those hours of the day. I suppose I've made that point clear enough at this time. Now, let's go back to this notion I told you never to let go of while we're doing this. This is the notion of unceasing prayer. We'll see in a little bit, even Gregory of Nyssa was fighting against this notion of consecrating certain times of the day. Why? Well, because you're supposed to be praying always. So why would you want to stop and consecrate certain hours? But right away, as the haggling is going on, we have to keep in mind these little hours are meant to be, first of all, an impetus toward unceasing prayer, like a short fuel stop, you might say, to keep the prayer going. But also, I think of them in terms of like a speed bump to slow one down, remind one of one's prayer. But let's do keep this notion


of unceasing prayer in mind. At the same time, there can be something misleading about this phrase, the consecration of time, the sanctification of time, the sanctification of the day. It does not mean that the Liturgy of the Hours makes secular time holy. It does not mean that. But it means to suggest that at certain times of day, what the quality of all time should be. Time is for us already a holy thing. We're sanctifying our day, we're sanctifying time, but what we're really doing is we're recognizing its sanctity, and we're pointing out


at certain times of day the holiness that the whole day should have. You see what I'm saying? This is where it's bleeding right into this idea of unceasing prayer. Not that 7 o'clock is any holier than 9 o'clock because we pray at it, but 7 o'clock we remind ourselves that time is a holy thing that God works through and we respond back to God. This is right from the General Instruction then. But that liturgy suggests at certain times of the day what the quality of all time should be. That all time should be an experience which is sacramental. That all time should be an experience that's revelatory of the mystery of Christ. That all time should be a means of union with God in Christ and through Christ. Lauds and Vespers, for instance, focus on or illuminate critical moments of the day, pointing out that these critical moments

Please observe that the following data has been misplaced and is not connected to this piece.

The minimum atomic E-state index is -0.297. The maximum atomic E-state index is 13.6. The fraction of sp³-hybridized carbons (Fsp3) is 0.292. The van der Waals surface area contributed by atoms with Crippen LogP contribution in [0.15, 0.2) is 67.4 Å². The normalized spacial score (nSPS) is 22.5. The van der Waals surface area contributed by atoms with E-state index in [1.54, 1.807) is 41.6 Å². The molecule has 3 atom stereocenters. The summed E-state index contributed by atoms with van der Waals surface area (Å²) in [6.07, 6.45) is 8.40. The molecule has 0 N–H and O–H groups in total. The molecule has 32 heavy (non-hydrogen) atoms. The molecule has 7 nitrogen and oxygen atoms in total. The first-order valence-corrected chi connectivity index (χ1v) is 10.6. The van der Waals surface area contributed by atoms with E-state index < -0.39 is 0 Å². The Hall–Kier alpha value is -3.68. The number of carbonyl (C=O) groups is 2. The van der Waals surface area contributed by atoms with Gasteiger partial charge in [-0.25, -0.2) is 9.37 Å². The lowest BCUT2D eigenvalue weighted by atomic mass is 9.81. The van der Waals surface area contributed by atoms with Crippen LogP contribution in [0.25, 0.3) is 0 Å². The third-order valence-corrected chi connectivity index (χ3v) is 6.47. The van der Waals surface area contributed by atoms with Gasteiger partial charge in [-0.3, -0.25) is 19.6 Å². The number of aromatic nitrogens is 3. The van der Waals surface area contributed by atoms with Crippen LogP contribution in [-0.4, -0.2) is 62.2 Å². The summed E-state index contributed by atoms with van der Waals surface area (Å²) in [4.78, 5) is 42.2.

of the day reveal certain aspects of the mystery of Christ. Specifically, dying and rising. But it reminds us that this dying and rising are not just limited to the morning, but put that dying and rising, that Paschal mystery, into the fabric of our entire day. Just because we remember dying at night and rising in the morning doesn't mean that we only die at night and rise in the morning, but it puts that Paschal mystery into the day and sort of lays that framework over our whole day. So our whole day is consecrated to the Paschal mystery. And these mysteries, as one author says, suffuse the whole day. I always find it interesting to walk through the kitchen and hear somebody humming an antiphon from Lauds, and to hope and to realize that somehow maybe even that psalm is staying with somebody.


For me, a line from a psalm will stay with me sometimes for part of the day, and that's always a wonderful thing. That's what it's meant to do. It's meant to stay through the whole day. It's one of the reasons why I keep pushing this, trying to be a little quieter after the hours so that we can have this gentle transition and not lose what we've built up for our environment to take it out into the day than to spread it into the day and to spread it into the night. So the Liturgy of the Hours sanctifies time. This is another author. I can't remember his name now where I got this from. The Liturgy of the Hours sanctifies time in the sense that the Liturgy of the Hours encourages us to see time as sacred. All moments of the day can be sacramental expressions of the mystery of Christ's dying and rising. Before I let that one go, I want to quote to you